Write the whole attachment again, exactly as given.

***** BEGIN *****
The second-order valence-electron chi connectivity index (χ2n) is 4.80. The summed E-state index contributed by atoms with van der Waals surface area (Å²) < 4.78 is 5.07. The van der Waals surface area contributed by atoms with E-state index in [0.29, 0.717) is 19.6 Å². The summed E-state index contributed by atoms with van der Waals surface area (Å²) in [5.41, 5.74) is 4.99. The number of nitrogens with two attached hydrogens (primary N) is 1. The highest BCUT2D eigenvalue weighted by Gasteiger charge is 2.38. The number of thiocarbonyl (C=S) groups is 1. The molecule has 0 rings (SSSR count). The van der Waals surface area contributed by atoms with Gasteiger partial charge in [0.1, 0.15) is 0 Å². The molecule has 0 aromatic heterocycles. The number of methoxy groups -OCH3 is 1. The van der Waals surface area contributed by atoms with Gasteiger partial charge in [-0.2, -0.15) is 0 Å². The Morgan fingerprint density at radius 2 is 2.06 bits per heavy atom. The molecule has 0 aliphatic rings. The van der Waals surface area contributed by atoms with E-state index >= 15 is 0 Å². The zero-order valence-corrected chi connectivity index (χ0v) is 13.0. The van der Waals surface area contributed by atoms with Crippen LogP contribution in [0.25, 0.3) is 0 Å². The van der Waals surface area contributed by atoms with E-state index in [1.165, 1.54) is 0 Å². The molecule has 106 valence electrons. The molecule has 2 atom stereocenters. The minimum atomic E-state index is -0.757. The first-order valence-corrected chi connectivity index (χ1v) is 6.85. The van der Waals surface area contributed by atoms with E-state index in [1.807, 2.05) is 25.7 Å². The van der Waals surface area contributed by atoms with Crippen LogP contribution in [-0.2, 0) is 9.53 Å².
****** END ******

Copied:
The second-order valence-electron chi connectivity index (χ2n) is 4.80. The summed E-state index contributed by atoms with van der Waals surface area (Å²) < 4.78 is 5.07. The van der Waals surface area contributed by atoms with E-state index in [0.29, 0.717) is 19.6 Å². The summed E-state index contributed by atoms with van der Waals surface area (Å²) in [5.41, 5.74) is 4.99. The number of nitrogens with two attached hydrogens (primary N) is 1. The highest BCUT2D eigenvalue weighted by Gasteiger charge is 2.38. The number of thiocarbonyl (C=S) groups is 1. The molecule has 0 rings (SSSR count). The van der Waals surface area contributed by atoms with Gasteiger partial charge in [0.1, 0.15) is 0 Å². The molecule has 0 aromatic heterocycles. The number of methoxy groups -OCH3 is 1. The van der Waals surface area contributed by atoms with Gasteiger partial charge in [-0.2, -0.15) is 0 Å². The Morgan fingerprint density at radius 2 is 2.06 bits per heavy atom. The molecule has 0 aliphatic rings. The van der Waals surface area contributed by atoms with E-state index >= 15 is 0 Å². The zero-order valence-corrected chi connectivity index (χ0v) is 13.0. The van der Waals surface area contributed by atoms with Crippen LogP contribution in [0.25, 0.3) is 0 Å². The van der Waals surface area contributed by atoms with E-state index in [1.165, 1.54) is 0 Å². The molecule has 106 valence electrons. The molecule has 2 atom stereocenters. The minimum atomic E-state index is -0.757. The first-order valence-corrected chi connectivity index (χ1v) is 6.85. The van der Waals surface area contributed by atoms with E-state index in [1.807, 2.05) is 25.7 Å². The van der Waals surface area contributed by atoms with Crippen LogP contribution in [-0.2, 0) is 9.53 Å².